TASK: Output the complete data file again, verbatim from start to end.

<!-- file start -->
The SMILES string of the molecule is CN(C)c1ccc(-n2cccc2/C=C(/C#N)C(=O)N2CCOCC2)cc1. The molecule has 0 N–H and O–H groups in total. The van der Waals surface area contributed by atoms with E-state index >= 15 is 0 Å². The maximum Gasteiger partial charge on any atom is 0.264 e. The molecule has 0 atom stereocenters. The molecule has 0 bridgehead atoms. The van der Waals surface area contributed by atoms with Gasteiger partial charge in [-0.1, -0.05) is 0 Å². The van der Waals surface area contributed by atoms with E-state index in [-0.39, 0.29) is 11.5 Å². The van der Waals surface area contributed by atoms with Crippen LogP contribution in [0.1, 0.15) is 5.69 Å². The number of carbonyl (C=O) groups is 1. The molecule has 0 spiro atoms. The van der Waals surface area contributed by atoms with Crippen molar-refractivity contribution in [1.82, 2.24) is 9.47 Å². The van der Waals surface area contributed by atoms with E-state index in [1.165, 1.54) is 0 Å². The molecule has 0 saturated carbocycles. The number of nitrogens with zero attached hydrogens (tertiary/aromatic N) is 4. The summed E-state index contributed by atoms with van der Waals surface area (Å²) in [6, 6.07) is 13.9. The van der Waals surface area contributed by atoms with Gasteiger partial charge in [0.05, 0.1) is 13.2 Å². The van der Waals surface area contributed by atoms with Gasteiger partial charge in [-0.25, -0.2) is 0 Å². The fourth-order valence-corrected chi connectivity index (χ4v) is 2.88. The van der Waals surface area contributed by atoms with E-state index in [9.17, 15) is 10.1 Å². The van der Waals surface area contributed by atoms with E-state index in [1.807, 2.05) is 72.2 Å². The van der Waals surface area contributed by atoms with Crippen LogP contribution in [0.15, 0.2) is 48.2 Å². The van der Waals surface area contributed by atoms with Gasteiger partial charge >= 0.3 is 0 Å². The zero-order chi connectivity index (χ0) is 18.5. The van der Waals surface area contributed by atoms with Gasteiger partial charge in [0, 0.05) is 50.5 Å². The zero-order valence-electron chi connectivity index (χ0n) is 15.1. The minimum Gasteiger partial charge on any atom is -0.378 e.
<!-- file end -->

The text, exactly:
The SMILES string of the molecule is CN(C)c1ccc(-n2cccc2/C=C(/C#N)C(=O)N2CCOCC2)cc1. The molecule has 0 N–H and O–H groups in total. The van der Waals surface area contributed by atoms with E-state index >= 15 is 0 Å². The maximum Gasteiger partial charge on any atom is 0.264 e. The molecule has 0 atom stereocenters. The molecule has 0 bridgehead atoms. The van der Waals surface area contributed by atoms with Gasteiger partial charge in [-0.1, -0.05) is 0 Å². The van der Waals surface area contributed by atoms with E-state index in [-0.39, 0.29) is 11.5 Å². The van der Waals surface area contributed by atoms with Crippen LogP contribution in [0.1, 0.15) is 5.69 Å². The number of carbonyl (C=O) groups is 1. The molecule has 0 spiro atoms. The van der Waals surface area contributed by atoms with Crippen molar-refractivity contribution in [1.82, 2.24) is 9.47 Å². The van der Waals surface area contributed by atoms with E-state index in [1.165, 1.54) is 0 Å². The molecule has 0 saturated carbocycles. The number of nitrogens with zero attached hydrogens (tertiary/aromatic N) is 4. The summed E-state index contributed by atoms with van der Waals surface area (Å²) in [6, 6.07) is 13.9. The van der Waals surface area contributed by atoms with Gasteiger partial charge in [0.05, 0.1) is 13.2 Å². The van der Waals surface area contributed by atoms with Gasteiger partial charge in [-0.25, -0.2) is 0 Å². The fourth-order valence-corrected chi connectivity index (χ4v) is 2.88. The van der Waals surface area contributed by atoms with E-state index in [9.17, 15) is 10.1 Å². The van der Waals surface area contributed by atoms with E-state index in [1.807, 2.05) is 72.2 Å². The van der Waals surface area contributed by atoms with Crippen LogP contribution in [0.15, 0.2) is 48.2 Å². The van der Waals surface area contributed by atoms with Gasteiger partial charge >= 0.3 is 0 Å². The zero-order chi connectivity index (χ0) is 18.5. The van der Waals surface area contributed by atoms with Gasteiger partial charge in [0, 0.05) is 50.5 Å². The zero-order valence-electron chi connectivity index (χ0n) is 15.1. The minimum Gasteiger partial charge on any atom is -0.378 e.